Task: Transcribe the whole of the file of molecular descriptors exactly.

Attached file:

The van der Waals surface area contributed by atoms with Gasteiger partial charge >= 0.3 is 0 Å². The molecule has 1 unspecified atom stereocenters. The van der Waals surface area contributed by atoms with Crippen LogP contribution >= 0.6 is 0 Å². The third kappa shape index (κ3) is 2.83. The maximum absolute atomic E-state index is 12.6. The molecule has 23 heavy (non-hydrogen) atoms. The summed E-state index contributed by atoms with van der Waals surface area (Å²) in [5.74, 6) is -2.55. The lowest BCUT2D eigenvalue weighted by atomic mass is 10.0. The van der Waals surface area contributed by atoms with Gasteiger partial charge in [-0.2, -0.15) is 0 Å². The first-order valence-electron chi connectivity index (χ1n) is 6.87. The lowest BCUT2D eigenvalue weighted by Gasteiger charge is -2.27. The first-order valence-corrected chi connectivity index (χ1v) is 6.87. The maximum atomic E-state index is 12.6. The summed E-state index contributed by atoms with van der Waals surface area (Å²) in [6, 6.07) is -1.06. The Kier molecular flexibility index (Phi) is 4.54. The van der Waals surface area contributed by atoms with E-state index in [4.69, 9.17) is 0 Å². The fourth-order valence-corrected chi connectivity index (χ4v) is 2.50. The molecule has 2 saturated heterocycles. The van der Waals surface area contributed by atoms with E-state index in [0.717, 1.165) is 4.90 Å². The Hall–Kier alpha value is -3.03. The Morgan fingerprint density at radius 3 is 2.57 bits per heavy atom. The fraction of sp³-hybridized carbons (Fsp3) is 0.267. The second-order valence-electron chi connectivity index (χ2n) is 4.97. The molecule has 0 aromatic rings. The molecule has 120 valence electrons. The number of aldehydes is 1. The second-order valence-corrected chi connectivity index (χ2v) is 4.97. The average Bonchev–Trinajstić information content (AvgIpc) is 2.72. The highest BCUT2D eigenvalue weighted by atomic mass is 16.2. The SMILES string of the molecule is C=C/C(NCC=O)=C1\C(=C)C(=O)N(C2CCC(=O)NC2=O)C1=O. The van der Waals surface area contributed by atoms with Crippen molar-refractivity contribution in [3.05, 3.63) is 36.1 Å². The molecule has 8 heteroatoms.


The van der Waals surface area contributed by atoms with Gasteiger partial charge >= 0.3 is 0 Å². The molecule has 1 unspecified atom stereocenters. The van der Waals surface area contributed by atoms with Crippen LogP contribution >= 0.6 is 0 Å². The third kappa shape index (κ3) is 2.83. The maximum absolute atomic E-state index is 12.6. The molecule has 23 heavy (non-hydrogen) atoms. The summed E-state index contributed by atoms with van der Waals surface area (Å²) in [5.74, 6) is -2.55. The lowest BCUT2D eigenvalue weighted by atomic mass is 10.0. The van der Waals surface area contributed by atoms with Gasteiger partial charge in [-0.2, -0.15) is 0 Å². The first-order valence-electron chi connectivity index (χ1n) is 6.87. The lowest BCUT2D eigenvalue weighted by Gasteiger charge is -2.27. The first-order valence-corrected chi connectivity index (χ1v) is 6.87. The maximum atomic E-state index is 12.6. The summed E-state index contributed by atoms with van der Waals surface area (Å²) in [6, 6.07) is -1.06. The Kier molecular flexibility index (Phi) is 4.54. The van der Waals surface area contributed by atoms with E-state index in [4.69, 9.17) is 0 Å². The fourth-order valence-corrected chi connectivity index (χ4v) is 2.50. The molecule has 2 saturated heterocycles. The van der Waals surface area contributed by atoms with E-state index in [0.717, 1.165) is 4.90 Å². The Hall–Kier alpha value is -3.03. The Morgan fingerprint density at radius 3 is 2.57 bits per heavy atom. The fraction of sp³-hybridized carbons (Fsp3) is 0.267. The second-order valence-electron chi connectivity index (χ2n) is 4.97. The molecule has 0 aromatic rings. The molecule has 120 valence electrons. The number of aldehydes is 1. The second-order valence-corrected chi connectivity index (χ2v) is 4.97. The average Bonchev–Trinajstić information content (AvgIpc) is 2.72. The highest BCUT2D eigenvalue weighted by atomic mass is 16.2. The SMILES string of the molecule is C=C/C(NCC=O)=C1\C(=C)C(=O)N(C2CCC(=O)NC2=O)C1=O. The van der Waals surface area contributed by atoms with Crippen molar-refractivity contribution in [3.05, 3.63) is 36.1 Å². The molecule has 8 heteroatoms.